Pat Mahomes saw what we or our couches couldn’t. I had to trust him, and soon enough, every time, I did. He was right. Again and again and again, he was right.

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Most “this is why we love sports” odes end up as gibbering word salad: sometimes when it’s the BIG ballgame of what’s most of all. When it’s one second left in the ninth inning and the crack of the bat — that’s when you know it’s champion. Most of all when it’s fans. My dad was fan and I am fan! Fans of the ballgame if it’s what it’s truly special.

Tribalism, particularly at this point in our history, is the answer for many — the sorts of people who long for a military victory parade and will never, ever see one have to apply their thirst for triumph and revenge to something. Plenty of others affiliate with a team for more ordinary reasons, like community or belonging. It can even manifest as a weird, one-sided, longstanding friendship with those who don’t know who you are, and thus can’t personally let you down.

This overlaps a bit with escapism. Netflix normies like me have this in common with every whimpering chud who pitches a fit whenever Colin Kaepernick’s name is uttered — we want desperately to enjoy pure, isolated escape from everything that gives us trouble outside. When we were kids, the school night had menaced us with 60 Minutes and a 5:30 sunset, and it hasn’t left. But right now it is 3:44, the Chiefs are driving, and the troubles in front of us are imaginary.

What I have come to appreciate more than anything else, though, is the order of it all.

It’s a little rectangle with a few people and a few rules. The world, a hopelessly vast, complicated, and terrifying thing, is reduced dramatically to a scale we’re capable of fully understanding. Even the murkiness of catch rulings and pass interference calls can be explained away by poor officiating. Nothing about it happens behind the closed doors of our Congress or employer. It’s all transparent and measurable. Football is literally played on a painted ruler.

Nothing is nebulous. So when the unthinkable happens, we know it.

Holy fuck.

When we step back far enough to consume all of this pass in one shot, Pat Mahomes and Tyreek Hill look like ants. Here’s an untouched hi-res version if you’d like to see it.

Football fans never reach a consensus on anything, but if there was anything we agreed on, it was this: Chiefs-Rams was the best game of the season, a 54-51 shootout unlike anything the NFL had ever seen. That the Chiefs lost barely detracted from my experience, if at all. Then, as now, I couldn’t be mad. It was just too much fun.

My team marched on. I was watching for reasons independent of my lifelong team allegiance at this point. I was here for every 30-yard jump-pass

and sidearmed throw.

This is the most absurdly, irrationally confident moment I have ever had as a sports fan:

Trailing by a touchdown with a minute and a half late in the game, and facing fourth-and-9, Mahomes was chased out of the pocket until he had nowhere left to go. He heaved the ball across his body with everything he had. If this were any other quarterback in any other season, I would have counted on blind luck. Instead, I was positive that Pat Mahomes would make this borderline-impossible thing happen against the Ravens’ defense, which was among the best in the NFL at stopping the pass and had shut him down several times that day. I was surprised not by the 48-yard completion and eventual win, but by my own certainty.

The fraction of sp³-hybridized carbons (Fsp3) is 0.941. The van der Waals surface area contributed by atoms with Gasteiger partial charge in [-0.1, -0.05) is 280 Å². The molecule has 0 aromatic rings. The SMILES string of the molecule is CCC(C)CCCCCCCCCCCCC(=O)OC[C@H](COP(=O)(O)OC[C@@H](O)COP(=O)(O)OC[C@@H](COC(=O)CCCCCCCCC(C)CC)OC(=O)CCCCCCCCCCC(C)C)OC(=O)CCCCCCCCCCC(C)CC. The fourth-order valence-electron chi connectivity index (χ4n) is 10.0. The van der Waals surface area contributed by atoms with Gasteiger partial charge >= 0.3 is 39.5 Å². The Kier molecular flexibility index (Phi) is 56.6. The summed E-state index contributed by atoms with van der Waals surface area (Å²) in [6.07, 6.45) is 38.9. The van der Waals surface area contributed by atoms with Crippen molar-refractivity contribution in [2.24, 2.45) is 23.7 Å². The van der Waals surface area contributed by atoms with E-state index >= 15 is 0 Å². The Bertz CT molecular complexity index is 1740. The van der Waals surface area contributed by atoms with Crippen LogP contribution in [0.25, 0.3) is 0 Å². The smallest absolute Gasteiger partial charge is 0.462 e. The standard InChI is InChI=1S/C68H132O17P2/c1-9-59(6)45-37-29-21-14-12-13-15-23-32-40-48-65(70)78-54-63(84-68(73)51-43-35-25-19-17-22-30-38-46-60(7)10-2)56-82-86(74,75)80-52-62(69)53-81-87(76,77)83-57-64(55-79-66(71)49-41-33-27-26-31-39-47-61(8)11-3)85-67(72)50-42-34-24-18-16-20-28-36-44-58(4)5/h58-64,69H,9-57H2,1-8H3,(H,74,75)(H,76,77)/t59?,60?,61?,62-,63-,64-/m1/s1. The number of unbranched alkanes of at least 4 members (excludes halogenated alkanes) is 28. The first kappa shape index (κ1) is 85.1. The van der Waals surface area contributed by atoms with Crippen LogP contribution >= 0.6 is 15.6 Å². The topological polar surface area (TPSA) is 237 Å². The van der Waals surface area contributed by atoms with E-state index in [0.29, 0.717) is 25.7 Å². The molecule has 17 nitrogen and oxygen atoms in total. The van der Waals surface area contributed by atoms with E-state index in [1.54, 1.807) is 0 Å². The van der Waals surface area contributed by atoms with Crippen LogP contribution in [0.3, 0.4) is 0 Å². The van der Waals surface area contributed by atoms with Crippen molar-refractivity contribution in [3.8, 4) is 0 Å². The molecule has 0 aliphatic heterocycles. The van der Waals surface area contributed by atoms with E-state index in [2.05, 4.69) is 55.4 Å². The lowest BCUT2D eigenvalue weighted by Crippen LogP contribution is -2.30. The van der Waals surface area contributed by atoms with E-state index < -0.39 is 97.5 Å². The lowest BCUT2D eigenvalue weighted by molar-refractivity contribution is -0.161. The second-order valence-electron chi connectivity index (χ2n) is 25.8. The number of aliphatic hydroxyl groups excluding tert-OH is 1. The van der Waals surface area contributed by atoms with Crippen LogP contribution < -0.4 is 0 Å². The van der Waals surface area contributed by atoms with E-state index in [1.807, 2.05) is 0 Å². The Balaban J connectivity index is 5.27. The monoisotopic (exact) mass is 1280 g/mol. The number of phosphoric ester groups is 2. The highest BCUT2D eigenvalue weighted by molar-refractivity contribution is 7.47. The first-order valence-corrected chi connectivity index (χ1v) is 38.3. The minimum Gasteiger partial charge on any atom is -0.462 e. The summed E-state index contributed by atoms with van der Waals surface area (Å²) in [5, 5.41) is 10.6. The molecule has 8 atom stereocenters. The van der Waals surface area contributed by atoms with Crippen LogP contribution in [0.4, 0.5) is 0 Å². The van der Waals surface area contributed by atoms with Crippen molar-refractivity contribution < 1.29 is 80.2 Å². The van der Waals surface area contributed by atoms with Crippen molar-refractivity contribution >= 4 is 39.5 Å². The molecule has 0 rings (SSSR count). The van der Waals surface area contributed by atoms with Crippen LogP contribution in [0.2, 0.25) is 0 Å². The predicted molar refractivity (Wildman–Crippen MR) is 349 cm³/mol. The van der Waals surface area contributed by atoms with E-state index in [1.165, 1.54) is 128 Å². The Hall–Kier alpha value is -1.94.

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The Indianapolis Colts have been the Chiefs’ boogeymen for decades on end. More often than not, they were the ones to send us home in the playoffs. It didn’t matter whether we were the underdog, during the Peyton Manning years, or the favorite, when [REDACTED] missed three [REDACTED], or a close matchup, when Andrew Luck [REDACTED]. They’d managed to deliver us a different flavor of miserable loss each time: the blowout, the shootout, the completely implausible comeback, the excruciating 10-7 game. When the two met in the playoffs this year, the Colts had the opportunity to inflict an entirely new category of anguish by neutralizing our once-in-a-generation superhero. It was hard not to feel like we spent all season getting fattened up on optimism for this particular outcome.

The Chiefs blew their damn doors off.

What I enjoyed about their subsequent loss to the Patriots, the first sporting event in 25 years to keep me from sleeping the night prior, was Pat Mahomes’ refusal to be defeated.

He was certainly shut down early. After two completely listless possessions, he reassured the Patriots that greedy land seizures like this were inevitable,

only to make a rare costly mistake, a 14-yard sack that forced a Chiefs punt. They came alive after that, with Mahomes somehow cobbling one timeout and 32 seconds into a field goal that sent the game to overtime.

In the 18 games he played this season, whenever Mahomes headed to the sidelines for the final time, he almost always did so with his team tied or in the lead. There were only two exceptions: the Seahawks loss, in which he scored on his last two drives regardless, and the Rams loss, in which he was hopelessly marooned on his own 12 with 50 seconds and one timeout. Every other time, Pat took care of his business.

The surest way to beat the Chiefs, it seemed, is to make sure the Chiefs didn’t get the ball last.

Football is almost entirely made up of outcomes that occur for a reason: superior and inferior ability, good and bad ideas, good and bad execution, good and bad officiating, sufficient and insufficient replay angles, the wind. There are two elements of chaos. One is the football itself. Its oblong shape is made to bounce in unforeseeable directions if dropped. Football statisticians use the term “fumble luck” because there is no sound strategy for recovering a fumble or reasonable means of predicting who will recover it.

The other is the coin flip. The Patriots won the toss in overtime, took the ball, scored, and won before Mahomes could even step on the field to do anything about it. It’s sparked a debate over the fairness of the coin-flip rule, but I have no business protesting it unless I’m also prepared to demand they play with a round football.

I have no business complaining about anything at all. For months, I was spoiled by some of the most exciting football I’ve ever seen, thanks to a guy who used our televisions to play his magic tricks, delighting millions of people he’ll never know.

It was just one year. The camera hasn’t even moved yet. What’s over to the right, out in the great beyond, I can only imagine.